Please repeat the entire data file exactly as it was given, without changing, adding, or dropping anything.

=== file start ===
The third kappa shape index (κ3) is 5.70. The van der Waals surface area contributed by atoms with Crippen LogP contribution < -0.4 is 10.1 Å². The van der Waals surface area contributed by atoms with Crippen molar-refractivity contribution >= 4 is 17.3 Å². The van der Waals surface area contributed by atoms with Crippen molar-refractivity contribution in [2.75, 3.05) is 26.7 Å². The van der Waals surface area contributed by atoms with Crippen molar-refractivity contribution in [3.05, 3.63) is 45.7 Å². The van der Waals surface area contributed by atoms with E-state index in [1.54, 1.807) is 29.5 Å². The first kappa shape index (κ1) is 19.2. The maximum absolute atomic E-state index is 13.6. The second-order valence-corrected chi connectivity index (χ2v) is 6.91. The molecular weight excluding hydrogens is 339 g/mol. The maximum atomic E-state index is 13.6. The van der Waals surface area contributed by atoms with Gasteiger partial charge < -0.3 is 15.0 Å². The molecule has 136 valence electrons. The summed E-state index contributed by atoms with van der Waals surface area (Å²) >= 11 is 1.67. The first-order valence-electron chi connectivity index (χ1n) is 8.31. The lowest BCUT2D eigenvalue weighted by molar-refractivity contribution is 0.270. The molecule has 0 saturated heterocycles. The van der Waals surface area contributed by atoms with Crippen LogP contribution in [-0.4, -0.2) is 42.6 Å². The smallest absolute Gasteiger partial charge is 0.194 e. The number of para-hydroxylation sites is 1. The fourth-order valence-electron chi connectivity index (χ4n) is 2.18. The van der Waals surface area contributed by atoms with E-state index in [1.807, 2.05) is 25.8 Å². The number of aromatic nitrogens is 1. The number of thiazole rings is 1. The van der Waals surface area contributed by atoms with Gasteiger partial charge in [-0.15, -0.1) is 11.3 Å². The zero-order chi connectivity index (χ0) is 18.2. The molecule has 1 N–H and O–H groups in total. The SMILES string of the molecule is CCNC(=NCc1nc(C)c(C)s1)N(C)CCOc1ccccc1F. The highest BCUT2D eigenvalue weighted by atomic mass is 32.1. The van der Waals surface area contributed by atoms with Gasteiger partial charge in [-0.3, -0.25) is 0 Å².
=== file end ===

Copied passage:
The third kappa shape index (κ3) is 5.70. The van der Waals surface area contributed by atoms with Crippen LogP contribution < -0.4 is 10.1 Å². The van der Waals surface area contributed by atoms with Crippen molar-refractivity contribution >= 4 is 17.3 Å². The van der Waals surface area contributed by atoms with Crippen molar-refractivity contribution in [2.75, 3.05) is 26.7 Å². The van der Waals surface area contributed by atoms with Crippen molar-refractivity contribution in [3.05, 3.63) is 45.7 Å². The van der Waals surface area contributed by atoms with E-state index in [1.54, 1.807) is 29.5 Å². The first kappa shape index (κ1) is 19.2. The maximum absolute atomic E-state index is 13.6. The second-order valence-corrected chi connectivity index (χ2v) is 6.91. The molecular weight excluding hydrogens is 339 g/mol. The maximum atomic E-state index is 13.6. The van der Waals surface area contributed by atoms with Gasteiger partial charge < -0.3 is 15.0 Å². The molecule has 136 valence electrons. The summed E-state index contributed by atoms with van der Waals surface area (Å²) >= 11 is 1.67. The first-order valence-electron chi connectivity index (χ1n) is 8.31. The lowest BCUT2D eigenvalue weighted by molar-refractivity contribution is 0.270. The molecule has 0 saturated heterocycles. The van der Waals surface area contributed by atoms with Crippen LogP contribution in [-0.4, -0.2) is 42.6 Å². The smallest absolute Gasteiger partial charge is 0.194 e. The number of para-hydroxylation sites is 1. The fourth-order valence-electron chi connectivity index (χ4n) is 2.18. The van der Waals surface area contributed by atoms with E-state index in [1.807, 2.05) is 25.8 Å². The number of aromatic nitrogens is 1. The number of thiazole rings is 1. The van der Waals surface area contributed by atoms with Gasteiger partial charge in [-0.15, -0.1) is 11.3 Å². The zero-order chi connectivity index (χ0) is 18.2. The molecule has 1 N–H and O–H groups in total. The SMILES string of the molecule is CCNC(=NCc1nc(C)c(C)s1)N(C)CCOc1ccccc1F. The highest BCUT2D eigenvalue weighted by atomic mass is 32.1. The van der Waals surface area contributed by atoms with Gasteiger partial charge in [-0.3, -0.25) is 0 Å².